Interestingly as well, it's fascinating to me to see that post curated with one angle by Robin, with another angle by Jan and then by me with a different twist again. This is typical of this idea that Curation is some form of creation: by enabling expression. I would not have picked up Drake's opening comment nor would I have thought about writing about it but I can more easily express some thought on a piece of already-existing content. Hopefully adding context for a particular audience which - with great satisfaction - we see Scoop.it users develop a lot more (and in a better way) than - says DeLine - "rebloggers, basking in all the beautiful projections on their Tumblr sites and Pinterest pages, hoping that someone (anyone!) stumbles across them and sees the collection as a reflection of themselves."
(Image credit: Shutterstock)
Via Robin Good, Guillaume Decugis
Content Curation meaning with example.Know how to curate content,find list of content curation tools.
GHBrett comment: This article explains Content Curation briefly and then includes a list of 50 linked applications or web sites for Content Curation. This is worth a look if you are collecting information from varied sources to share with other folks.
Via Paul W. Swansen
The world wide web is supposed to be just that: world wide.
Sometimes it simply isn’t, however:
This Guide, by author Jim Rion, is a must-have for anyone looking for access to the complete Internet.
This complete guide to the International web will show you: http://bit.ly/Joo3QB ;
**Which governments around the world restrict Internet access
Download Guide [PDF] Here: http://bit.ly/Joo3QB ;
Via maxOz, janlgordon
"TreeMap provides an easy, yet extremely powerful means of creating beautiful treemaps for analytical and presentation purpose. Importing data from a wide variety of file formats (including of course Excel), as well as connecting to databases (such as MySQL and SQL Server) is a breeze... and it scales to big data." from source: http://www.treemap.com/
Via Robin Good
This is another post where I recommend that you scroll down to have a look at Robin Good's great commentary. I can not beat his for details. His Scoop.it site is: http://curation.masternewmedia.org/ Thanks Robin!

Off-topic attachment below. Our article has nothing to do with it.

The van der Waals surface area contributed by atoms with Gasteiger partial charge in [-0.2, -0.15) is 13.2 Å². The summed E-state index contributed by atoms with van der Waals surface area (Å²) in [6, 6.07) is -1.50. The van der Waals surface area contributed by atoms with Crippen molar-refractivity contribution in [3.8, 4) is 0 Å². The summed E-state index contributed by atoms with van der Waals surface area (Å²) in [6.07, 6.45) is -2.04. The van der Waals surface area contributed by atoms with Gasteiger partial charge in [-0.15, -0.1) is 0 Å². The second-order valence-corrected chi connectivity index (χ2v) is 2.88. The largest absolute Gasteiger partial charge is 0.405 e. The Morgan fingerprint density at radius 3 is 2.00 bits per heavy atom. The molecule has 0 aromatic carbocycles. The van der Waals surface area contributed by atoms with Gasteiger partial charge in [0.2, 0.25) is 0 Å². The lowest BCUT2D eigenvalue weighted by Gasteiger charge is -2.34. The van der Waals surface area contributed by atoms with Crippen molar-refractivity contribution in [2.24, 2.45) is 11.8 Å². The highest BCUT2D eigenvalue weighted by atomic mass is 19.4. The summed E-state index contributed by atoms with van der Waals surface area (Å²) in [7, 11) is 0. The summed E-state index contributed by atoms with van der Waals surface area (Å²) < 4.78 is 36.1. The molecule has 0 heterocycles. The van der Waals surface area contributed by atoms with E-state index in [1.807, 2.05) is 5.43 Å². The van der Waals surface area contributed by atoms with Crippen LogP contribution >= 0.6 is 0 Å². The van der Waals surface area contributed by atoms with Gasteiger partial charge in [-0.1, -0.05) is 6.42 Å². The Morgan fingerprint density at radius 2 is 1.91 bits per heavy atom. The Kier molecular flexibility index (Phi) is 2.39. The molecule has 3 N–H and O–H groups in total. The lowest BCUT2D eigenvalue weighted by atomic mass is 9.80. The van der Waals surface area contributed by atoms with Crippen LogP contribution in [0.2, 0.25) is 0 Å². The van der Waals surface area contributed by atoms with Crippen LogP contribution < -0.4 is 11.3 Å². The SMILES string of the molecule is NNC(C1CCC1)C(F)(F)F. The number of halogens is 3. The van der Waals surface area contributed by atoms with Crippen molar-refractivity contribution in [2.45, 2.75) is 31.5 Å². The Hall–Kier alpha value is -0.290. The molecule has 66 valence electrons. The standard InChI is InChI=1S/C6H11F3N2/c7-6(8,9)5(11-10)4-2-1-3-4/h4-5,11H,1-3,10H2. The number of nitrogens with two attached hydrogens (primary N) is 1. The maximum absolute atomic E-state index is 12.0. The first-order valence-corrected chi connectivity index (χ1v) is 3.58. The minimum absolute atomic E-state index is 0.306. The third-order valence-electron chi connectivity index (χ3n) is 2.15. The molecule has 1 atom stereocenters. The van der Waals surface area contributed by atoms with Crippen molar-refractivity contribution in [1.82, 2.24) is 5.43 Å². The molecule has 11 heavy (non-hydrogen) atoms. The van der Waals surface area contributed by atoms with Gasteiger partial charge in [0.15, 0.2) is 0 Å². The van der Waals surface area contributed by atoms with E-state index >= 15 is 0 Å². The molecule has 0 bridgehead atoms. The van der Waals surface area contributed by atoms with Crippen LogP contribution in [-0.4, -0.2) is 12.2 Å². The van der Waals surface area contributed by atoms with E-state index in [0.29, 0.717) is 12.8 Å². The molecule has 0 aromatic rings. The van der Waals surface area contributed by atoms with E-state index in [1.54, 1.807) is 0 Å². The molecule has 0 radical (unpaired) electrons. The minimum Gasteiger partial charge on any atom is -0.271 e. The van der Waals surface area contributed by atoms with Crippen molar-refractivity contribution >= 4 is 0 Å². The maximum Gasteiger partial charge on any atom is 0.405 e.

One page from the notebooks of Marcel Proust shows the extreme work that went into writing his masterpiece In Search of Lost Time (RT @beccarosen: A handwritten page from Proust's notebooks and what it shows us about how editing works
This is a concern of historians, archivists, and even English professors. There are many cases of lost opportunities. This problem is compounded by the rapidly changing media: 5.25 inch floppy disks -> 3.5 inch plastic disks -> USB storage -> SCSI Hard Disks -> and on and on. We are making the notion of a creative trail more and more difficult. These facts should be impressed on students, faculty, and digital natives -- their content is ephemeral. What would happen if Google had to close all it's services tomorrow? What would you loose?
Many emails now being created, and thus potentially archived by libraries, are the contemporary equivalent not of paper letters, but of phone calls - which, with few exceptions, were unrecorded, and really were lost to history.
... In terms of digital literary archives, one of the lessons for today's archivists is that so-called e-manuscripts are highly unstable, and need early curatorial intervention to secure them against the threats of technological obsolescence. This means that the writers involved become increasingly aware of interest in their papers, and for novelist Jonathan Franzen, this changes everything: 'Unfortunately, I think that once writers become self-conscious about preserving archival material, the game is over...I also don't see how you resist the temptation to select material that suggests the most flattering narratives. And not just select, but actively create!' ..." - from the Source: http://www.huffingtonpost.co.uk
This post is timely for me. Lately I have begun to realize just how much we citizens depend on Internet based programming, controllers, digital imaging, digital content, and more products. All of these are in my opinion targets or potentials recipients of either accidental or malicious elimination (e.g., massive EMP attack). This ecosystem also includes the management of analog devices like garage doors, security gates, and other systems that are managed by digital control. Another factor is rapid obsolescence. I a past job, one of my tasks was to transfer data (manuscripts and research) from old media to newer media. Like 5.25 inch CP/M hard sectored diskettes to 360KB single sided MS-DOS 5.25 inch diskettes. It may sound amusing, but it was a challenge then. Now the challenge is being referred to as "Curation" of data. Or colloquially, "Keeping up with the Jones's."